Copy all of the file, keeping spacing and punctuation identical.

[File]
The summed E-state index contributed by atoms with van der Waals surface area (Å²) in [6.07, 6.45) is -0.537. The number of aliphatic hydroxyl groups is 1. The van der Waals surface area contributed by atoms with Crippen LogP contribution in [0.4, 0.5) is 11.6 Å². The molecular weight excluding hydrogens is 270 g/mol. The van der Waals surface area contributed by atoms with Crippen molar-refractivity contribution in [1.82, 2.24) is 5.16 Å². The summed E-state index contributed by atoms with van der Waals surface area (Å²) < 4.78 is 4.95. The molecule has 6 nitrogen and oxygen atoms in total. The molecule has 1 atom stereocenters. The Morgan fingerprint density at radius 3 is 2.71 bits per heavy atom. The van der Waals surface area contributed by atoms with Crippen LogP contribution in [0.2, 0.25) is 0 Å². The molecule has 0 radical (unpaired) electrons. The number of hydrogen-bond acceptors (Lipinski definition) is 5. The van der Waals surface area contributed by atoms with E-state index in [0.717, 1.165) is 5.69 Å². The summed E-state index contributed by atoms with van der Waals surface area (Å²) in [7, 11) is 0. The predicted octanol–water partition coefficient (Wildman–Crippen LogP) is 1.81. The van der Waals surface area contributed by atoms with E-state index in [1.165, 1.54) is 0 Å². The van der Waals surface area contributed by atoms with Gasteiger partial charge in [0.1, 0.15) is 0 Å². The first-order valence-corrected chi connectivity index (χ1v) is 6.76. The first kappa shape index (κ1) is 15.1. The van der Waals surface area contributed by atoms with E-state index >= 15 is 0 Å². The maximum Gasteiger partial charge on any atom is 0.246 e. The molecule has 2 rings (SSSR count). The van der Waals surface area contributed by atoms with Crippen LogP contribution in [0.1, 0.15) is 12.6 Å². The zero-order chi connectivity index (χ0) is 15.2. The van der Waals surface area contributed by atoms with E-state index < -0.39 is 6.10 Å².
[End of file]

The summed E-state index contributed by atoms with van der Waals surface area (Å²) in [6.07, 6.45) is -0.537. The number of aliphatic hydroxyl groups is 1. The van der Waals surface area contributed by atoms with Crippen LogP contribution in [0.4, 0.5) is 11.6 Å². The molecular weight excluding hydrogens is 270 g/mol. The van der Waals surface area contributed by atoms with Crippen molar-refractivity contribution in [1.82, 2.24) is 5.16 Å². The summed E-state index contributed by atoms with van der Waals surface area (Å²) < 4.78 is 4.95. The molecule has 6 nitrogen and oxygen atoms in total. The molecule has 1 atom stereocenters. The Morgan fingerprint density at radius 3 is 2.71 bits per heavy atom. The van der Waals surface area contributed by atoms with Crippen LogP contribution in [0.2, 0.25) is 0 Å². The molecule has 0 radical (unpaired) electrons. The number of hydrogen-bond acceptors (Lipinski definition) is 5. The van der Waals surface area contributed by atoms with E-state index in [0.717, 1.165) is 5.69 Å². The summed E-state index contributed by atoms with van der Waals surface area (Å²) in [7, 11) is 0. The predicted octanol–water partition coefficient (Wildman–Crippen LogP) is 1.81. The van der Waals surface area contributed by atoms with E-state index in [1.165, 1.54) is 0 Å². The van der Waals surface area contributed by atoms with Gasteiger partial charge in [0.1, 0.15) is 0 Å². The first-order valence-corrected chi connectivity index (χ1v) is 6.76. The first kappa shape index (κ1) is 15.1. The van der Waals surface area contributed by atoms with E-state index >= 15 is 0 Å². The maximum Gasteiger partial charge on any atom is 0.246 e. The molecule has 2 rings (SSSR count). The van der Waals surface area contributed by atoms with Crippen LogP contribution in [0.1, 0.15) is 12.6 Å². The zero-order chi connectivity index (χ0) is 15.2. The van der Waals surface area contributed by atoms with E-state index < -0.39 is 6.10 Å².